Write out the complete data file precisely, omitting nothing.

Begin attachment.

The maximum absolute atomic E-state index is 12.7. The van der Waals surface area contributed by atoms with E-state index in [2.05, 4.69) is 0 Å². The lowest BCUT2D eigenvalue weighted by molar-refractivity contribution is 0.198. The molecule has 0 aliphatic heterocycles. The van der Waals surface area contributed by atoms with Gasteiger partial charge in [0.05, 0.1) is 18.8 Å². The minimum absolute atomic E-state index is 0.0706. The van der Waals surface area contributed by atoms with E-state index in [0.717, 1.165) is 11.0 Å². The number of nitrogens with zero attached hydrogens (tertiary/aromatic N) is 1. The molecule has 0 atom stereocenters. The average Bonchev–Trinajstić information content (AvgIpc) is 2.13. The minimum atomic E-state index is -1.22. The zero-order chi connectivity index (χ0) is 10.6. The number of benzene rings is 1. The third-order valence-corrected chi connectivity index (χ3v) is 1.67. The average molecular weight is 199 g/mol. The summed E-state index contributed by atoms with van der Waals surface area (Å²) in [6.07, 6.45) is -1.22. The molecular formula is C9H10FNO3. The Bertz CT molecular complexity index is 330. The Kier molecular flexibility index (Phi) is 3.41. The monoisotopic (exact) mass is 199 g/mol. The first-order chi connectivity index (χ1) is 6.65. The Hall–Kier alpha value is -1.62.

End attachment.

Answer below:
The maximum absolute atomic E-state index is 12.7. The van der Waals surface area contributed by atoms with E-state index in [2.05, 4.69) is 0 Å². The lowest BCUT2D eigenvalue weighted by molar-refractivity contribution is 0.198. The molecule has 0 aliphatic heterocycles. The van der Waals surface area contributed by atoms with Gasteiger partial charge in [0.05, 0.1) is 18.8 Å². The minimum absolute atomic E-state index is 0.0706. The van der Waals surface area contributed by atoms with E-state index in [0.717, 1.165) is 11.0 Å². The number of nitrogens with zero attached hydrogens (tertiary/aromatic N) is 1. The molecule has 0 atom stereocenters. The average Bonchev–Trinajstić information content (AvgIpc) is 2.13. The minimum atomic E-state index is -1.22. The zero-order chi connectivity index (χ0) is 10.6. The number of benzene rings is 1. The third-order valence-corrected chi connectivity index (χ3v) is 1.67. The average molecular weight is 199 g/mol. The summed E-state index contributed by atoms with van der Waals surface area (Å²) in [6.07, 6.45) is -1.22. The molecular formula is C9H10FNO3. The Bertz CT molecular complexity index is 330. The Kier molecular flexibility index (Phi) is 3.41. The monoisotopic (exact) mass is 199 g/mol. The first-order chi connectivity index (χ1) is 6.65. The Hall–Kier alpha value is -1.62.